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Network meta‐analysis of topical haemostatic agents in thyroid surgery. BJS 2018; 105: 1573-1582.

Published: 10th September 2018

Authors: G. Polychronidis, F. J. Hüttner, P. Contin, K. Goossen, L. Uhlmann, M. Heidmann et al.


The objective of this study was to investigate the potential benefit of local haemostatic agents for the prevention of postoperative bleeding after thyroidectomy.


A systematic literature search was performed, and RCTs involving adult patients who underwent thyroid surgery using either active (AHA) or passive (PHA) haemostatic agents were included in the review. The main outcome was the rate of cervical haematoma that required reoperation. A Bayesian random‐effects model was used for network meta‐analysis with minimally informative prior distributions.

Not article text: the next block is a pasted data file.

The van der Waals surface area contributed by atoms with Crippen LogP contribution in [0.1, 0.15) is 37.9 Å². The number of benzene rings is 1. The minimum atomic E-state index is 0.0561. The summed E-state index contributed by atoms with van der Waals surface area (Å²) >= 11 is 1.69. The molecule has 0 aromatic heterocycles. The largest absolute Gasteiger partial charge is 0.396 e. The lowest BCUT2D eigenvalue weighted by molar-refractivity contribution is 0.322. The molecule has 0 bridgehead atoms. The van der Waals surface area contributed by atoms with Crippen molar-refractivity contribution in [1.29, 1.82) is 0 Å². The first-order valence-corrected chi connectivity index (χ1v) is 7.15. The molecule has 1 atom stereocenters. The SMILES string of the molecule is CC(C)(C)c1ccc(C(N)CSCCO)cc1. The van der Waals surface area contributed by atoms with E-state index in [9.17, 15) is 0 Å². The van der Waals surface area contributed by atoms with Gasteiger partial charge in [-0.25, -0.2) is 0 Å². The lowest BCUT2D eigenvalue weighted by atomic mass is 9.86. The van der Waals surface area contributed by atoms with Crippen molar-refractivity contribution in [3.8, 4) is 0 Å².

Thirteen RCTs were included. The rate of cervical haematoma requiring reoperation ranged from 0 to 9·1 per cent, and was not reduced by haemostatic agents: AHA versus control (odds ratio (OR) 1·53, 95 per cent credibility interval 0·21 to 10·77); PHA versus control (OR 2·74, 0·41 to 16·62) and AHA versus PHA (OR 1·77, 0·12 to 25·06). No difference was observed in the time required for drain removal, duration of hospital stay, and the rate of postoperative hypocalcaemia or recurrent nerve palsy. AHA led to a significantly lower total postoperative blood loss and reduced operating time in comparison with both the control and PHA groups.


The general use of local haemostatic agents has not been shown to reduce the rate of clinically relevant bleeding.

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